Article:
The Funny Girl star opens up about filling Barbra Streisand's shoes and being a Jewish woman playing a Jewish icon.

For Beanie Feldstein, life's candy and the sun's a ball of butter.

Having made a name for herself in the divinely funny and poignant teenage escapades Lady Bird and Booksmart, the 28-year-old actress recently graduated to leading-lady status, portraying Monica Lewinsky in Impeachment: American Crime Story. And nobody is gonna rain on her parade as she turns to the biggest role of her career thus far.

Five years after making her Broadway debut in the Bette Midler-led revival of Hello, Dolly!, Feldstein is set to headline the first Broadway staging of Funny Girl since its 1964 premiere, which starred none other than Barbra Streisand.

It's a moment she's been dreaming about for nearly her entire life. "It was the first thing I latched onto," Feldstein tells EW, adding that she fell in love with the film version of Funny Girl as a toddler. "I'm a Jewish girl that loves musicals. And when it comes to Jewish women that want to make people laugh and want to sing, Fanny Brice is the ultimate."

Beanie Feldstein in 'Funny Girl'
Beanie Feldstein in 'Funny Girl'
| Credit: Matthew Murphy

That portrait of Brice as a singular talent and trailblazer is how this revival, directed by Michael Mayer (Spring Awakening) and featuring a revised book from Harvey Fierstein (La Cage aux Folles), aims to make its mark when it opens April 24 at the August Wilson Theatre. And unlike other revived classics, no one has seen Funny Girl in a Broadway house in 55 years.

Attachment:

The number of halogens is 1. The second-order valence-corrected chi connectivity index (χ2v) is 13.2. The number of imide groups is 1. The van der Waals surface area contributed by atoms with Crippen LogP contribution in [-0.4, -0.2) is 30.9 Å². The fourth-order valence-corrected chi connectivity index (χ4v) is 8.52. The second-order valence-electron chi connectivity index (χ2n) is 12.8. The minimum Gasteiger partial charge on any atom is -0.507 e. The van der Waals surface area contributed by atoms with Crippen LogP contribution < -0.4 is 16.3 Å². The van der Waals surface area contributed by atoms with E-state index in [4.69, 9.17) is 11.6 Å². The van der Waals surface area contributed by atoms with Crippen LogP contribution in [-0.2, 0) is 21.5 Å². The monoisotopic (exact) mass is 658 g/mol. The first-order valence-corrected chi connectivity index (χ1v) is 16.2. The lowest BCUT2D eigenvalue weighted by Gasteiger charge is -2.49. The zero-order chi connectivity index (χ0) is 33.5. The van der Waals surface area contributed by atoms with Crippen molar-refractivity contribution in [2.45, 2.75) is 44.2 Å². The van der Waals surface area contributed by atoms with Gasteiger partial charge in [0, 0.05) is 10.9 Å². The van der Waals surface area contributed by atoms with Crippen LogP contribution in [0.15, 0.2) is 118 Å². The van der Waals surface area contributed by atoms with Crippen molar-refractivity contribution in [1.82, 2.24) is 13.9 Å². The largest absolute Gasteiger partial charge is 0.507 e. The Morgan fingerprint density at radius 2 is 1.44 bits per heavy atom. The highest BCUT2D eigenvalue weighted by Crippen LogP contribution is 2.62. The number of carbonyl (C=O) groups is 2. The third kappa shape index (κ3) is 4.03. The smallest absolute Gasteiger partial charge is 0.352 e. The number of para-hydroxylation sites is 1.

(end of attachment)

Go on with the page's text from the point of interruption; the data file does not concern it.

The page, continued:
"Nobody really knows the show," Mayer emphasizes. "Everyone knows the movie. The show is quite different in lots of ways, and now it's even a little bit different than what it was in 1964."

The musical, with lyrics by Bob Merrill and music by Jule Styne, dramatizes the life of actress Fanny Brice as she fights to seize the theatrical career she feels she was born for and hold on to the man she loves, gambler Nick Arnstein (Ramin Karimloo).

Fierstein and Mayer originally partnered on a 2015 West End revival of Funny Girl, but this latest iteration evolves the material further. The London production was developed for a smaller space, and Fierstein has amplified his revisions after being encouraged to "push a little further" by Mayer and producer Sonia Friedman.

Fierstein used a light touch, streamlining the script and strengthening it dramatically. "You want the characters to all makes sense to a modern audience, but you don't want it to look like you fussed with it too much," he says. "I'm not trying to reinvent the wheel, but I want the characters to feel more full. I want you to understand why you care about them."